Note that `new int[2][4]`

is an array of `int[]`

; the `int[]`

arrays in the `int[][]`

array are all initially the same length, but there's no requirement that they remain the same length. Any element of the `int[][]`

array can be reassigned an `int[]`

with a different length without affecting the other elements at all. The concept of "rows" and "columns" is a higher-level idea that is not supported by Java arrays.

Using an `ArrayList`

as other answers suggest isn't going to change this. Furthermore, Depending on how you use `ArrayList`

, you may end up with considerable overhead due to autoboxing of `int`

values as `Integer`

objects.

If you want to preserve the rectangular shape of your data, I suggest that you define a `Matrix`

class that keeps all the dimensions consistent. (Or, perhaps better, linearizes the two-dimensional array into a one-dimensional array and does the appropriate subscripting calculations using internally stored row and column sizes. Or, perhaps best, use a well-written matrix library such as JAMA or a primitive collections library like Trove.)

**EDIT** Here's the start of a simple matrix class that uses a linear storage scheme internally and allows matrix resizing. The data are stored in row-major order and indexing is based at 0.

```
public class IntMatrix {
private int rows;
private int cols;
private int[] data;
/**
* Allocate a matrix with the indicated initial dimensions.
* @param cols The column (horizontal or x) dimension for the matrix
* @param rows The row (vertical or y) dimension for the matrix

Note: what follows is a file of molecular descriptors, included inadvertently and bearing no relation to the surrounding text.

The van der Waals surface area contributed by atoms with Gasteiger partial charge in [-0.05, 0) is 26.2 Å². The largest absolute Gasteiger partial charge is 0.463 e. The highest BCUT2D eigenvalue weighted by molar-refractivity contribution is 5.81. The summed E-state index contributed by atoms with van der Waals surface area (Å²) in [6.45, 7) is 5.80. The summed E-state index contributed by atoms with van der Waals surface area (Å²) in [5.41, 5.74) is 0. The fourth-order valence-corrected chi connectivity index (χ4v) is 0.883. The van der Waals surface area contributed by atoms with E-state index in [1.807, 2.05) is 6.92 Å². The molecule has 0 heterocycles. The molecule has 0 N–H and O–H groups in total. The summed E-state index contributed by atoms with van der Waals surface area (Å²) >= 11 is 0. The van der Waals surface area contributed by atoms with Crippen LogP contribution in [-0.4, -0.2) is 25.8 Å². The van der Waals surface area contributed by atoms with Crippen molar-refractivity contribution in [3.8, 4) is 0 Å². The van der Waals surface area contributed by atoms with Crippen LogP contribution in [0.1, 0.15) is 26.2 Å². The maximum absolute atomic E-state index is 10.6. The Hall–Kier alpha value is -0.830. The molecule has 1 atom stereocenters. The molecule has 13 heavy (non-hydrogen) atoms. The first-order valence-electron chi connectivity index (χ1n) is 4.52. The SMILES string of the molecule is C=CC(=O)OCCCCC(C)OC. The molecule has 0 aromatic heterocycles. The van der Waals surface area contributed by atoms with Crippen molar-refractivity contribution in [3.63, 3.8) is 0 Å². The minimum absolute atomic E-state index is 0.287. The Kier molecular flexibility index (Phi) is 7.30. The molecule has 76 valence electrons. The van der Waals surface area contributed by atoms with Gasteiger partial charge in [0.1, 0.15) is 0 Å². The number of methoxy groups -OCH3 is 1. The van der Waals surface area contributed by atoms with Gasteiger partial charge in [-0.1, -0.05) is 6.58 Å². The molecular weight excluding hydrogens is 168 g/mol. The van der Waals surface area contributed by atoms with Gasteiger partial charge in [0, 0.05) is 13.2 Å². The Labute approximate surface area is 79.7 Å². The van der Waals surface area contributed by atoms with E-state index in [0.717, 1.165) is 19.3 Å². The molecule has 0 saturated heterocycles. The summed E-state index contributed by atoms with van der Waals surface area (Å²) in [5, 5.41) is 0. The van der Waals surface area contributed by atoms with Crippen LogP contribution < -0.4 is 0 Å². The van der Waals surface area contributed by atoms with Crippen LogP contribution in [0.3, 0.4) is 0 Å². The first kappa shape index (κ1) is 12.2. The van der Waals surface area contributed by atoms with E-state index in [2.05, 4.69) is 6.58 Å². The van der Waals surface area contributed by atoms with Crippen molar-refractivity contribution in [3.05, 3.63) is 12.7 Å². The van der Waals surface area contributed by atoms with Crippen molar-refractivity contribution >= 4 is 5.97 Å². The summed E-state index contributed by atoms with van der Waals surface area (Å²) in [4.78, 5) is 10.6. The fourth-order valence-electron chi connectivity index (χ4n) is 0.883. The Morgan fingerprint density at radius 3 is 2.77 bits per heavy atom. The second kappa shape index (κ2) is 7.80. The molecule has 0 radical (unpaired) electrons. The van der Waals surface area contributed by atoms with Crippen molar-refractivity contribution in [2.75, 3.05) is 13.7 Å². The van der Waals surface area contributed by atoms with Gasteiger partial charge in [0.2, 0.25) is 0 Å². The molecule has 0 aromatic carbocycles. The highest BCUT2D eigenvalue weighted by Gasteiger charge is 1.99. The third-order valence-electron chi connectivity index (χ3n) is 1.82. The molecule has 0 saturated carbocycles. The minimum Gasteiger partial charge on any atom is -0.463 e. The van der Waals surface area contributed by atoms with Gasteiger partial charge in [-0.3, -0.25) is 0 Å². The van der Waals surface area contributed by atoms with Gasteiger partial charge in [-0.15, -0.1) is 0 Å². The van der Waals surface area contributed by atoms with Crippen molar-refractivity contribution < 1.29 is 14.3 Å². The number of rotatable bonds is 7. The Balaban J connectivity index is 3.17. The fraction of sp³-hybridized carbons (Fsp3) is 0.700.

*/
public IntMatrix(int cols, int rows) {
this.rows = rows;
this.cols = cols;
data = new int[cols * rows];
}
/**
* Calculates the index of the indicated row and column for
* a matrix with the indicated width. This uses row-major ordering
* of the matrix elements.
* <p>
* Note that this is a static method so that it can be used independent
* of any particular data instance.
* @param col The column index of the desired element
* @param row The row index of the desired element
* @param width The width of the matrix
*/
private static int getIndex(int col, int row, int width) {
return row * width + col;
}
public int get(int col, int row) {
return data[getIndex(col, row, cols)];
}
public void set(int col, int row, int value) {
data[getIndex(col, row, cols)] = value;
}
/**
* Resizes the matrix. The values in the current matrix are placed
* at the top-left corner of the new matrix. In each dimension, if
* the new size is smaller than the current size, the data are
* truncated; if the new size is larger, the remainder of the values
* are set to 0.
* @param cols The new column (horizontal) dimension for the matrix
* @param rows The new row (vertical) dimension for the matrix
*/
public void resize(int cols, int rows) {
int [] newData = new int[cols * rows];
int colsToCopy = Math.min(cols, this.cols);
int rowsToCopy = Math.min(rows, this.rows);
for (int i = 0; i < rowsToCopy; ++i) {
int oldRowStart = getIndex(0, i, this.cols);
int newRowStart = getIndex(0, i, cols);
System.arraycopy(data, oldRowStart, newData, newRowStart,
colsToCopy
);
}
data = newData;
}
. . .
}
```

`ArrayList`

? – Pradeep Simha Nov 29 '13 at 17:46